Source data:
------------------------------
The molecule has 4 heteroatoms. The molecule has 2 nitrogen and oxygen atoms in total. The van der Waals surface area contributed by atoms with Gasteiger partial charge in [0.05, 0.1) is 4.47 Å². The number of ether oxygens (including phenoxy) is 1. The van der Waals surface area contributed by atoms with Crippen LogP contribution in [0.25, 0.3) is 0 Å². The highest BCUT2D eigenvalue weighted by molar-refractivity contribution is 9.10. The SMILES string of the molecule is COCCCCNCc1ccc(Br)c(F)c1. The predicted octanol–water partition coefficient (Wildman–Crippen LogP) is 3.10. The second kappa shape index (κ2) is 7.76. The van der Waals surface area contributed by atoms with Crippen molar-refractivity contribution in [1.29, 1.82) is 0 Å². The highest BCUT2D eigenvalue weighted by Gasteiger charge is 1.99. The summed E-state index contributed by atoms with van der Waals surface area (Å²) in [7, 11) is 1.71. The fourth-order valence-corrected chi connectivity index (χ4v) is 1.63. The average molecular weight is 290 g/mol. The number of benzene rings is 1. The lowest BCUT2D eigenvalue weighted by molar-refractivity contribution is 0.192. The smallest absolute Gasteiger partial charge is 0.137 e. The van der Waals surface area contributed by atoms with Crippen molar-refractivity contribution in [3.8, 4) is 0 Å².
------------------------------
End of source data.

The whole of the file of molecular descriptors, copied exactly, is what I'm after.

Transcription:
The molecule has 4 heteroatoms. The molecule has 2 nitrogen and oxygen atoms in total. The van der Waals surface area contributed by atoms with Gasteiger partial charge in [0.05, 0.1) is 4.47 Å². The number of ether oxygens (including phenoxy) is 1. The van der Waals surface area contributed by atoms with Crippen LogP contribution in [0.25, 0.3) is 0 Å². The highest BCUT2D eigenvalue weighted by molar-refractivity contribution is 9.10. The SMILES string of the molecule is COCCCCNCc1ccc(Br)c(F)c1. The predicted octanol–water partition coefficient (Wildman–Crippen LogP) is 3.10. The second kappa shape index (κ2) is 7.76. The van der Waals surface area contributed by atoms with Crippen molar-refractivity contribution in [1.29, 1.82) is 0 Å². The highest BCUT2D eigenvalue weighted by Gasteiger charge is 1.99. The summed E-state index contributed by atoms with van der Waals surface area (Å²) in [7, 11) is 1.71. The fourth-order valence-corrected chi connectivity index (χ4v) is 1.63. The average molecular weight is 290 g/mol. The number of benzene rings is 1. The lowest BCUT2D eigenvalue weighted by molar-refractivity contribution is 0.192. The smallest absolute Gasteiger partial charge is 0.137 e. The van der Waals surface area contributed by atoms with Crippen molar-refractivity contribution in [3.8, 4) is 0 Å².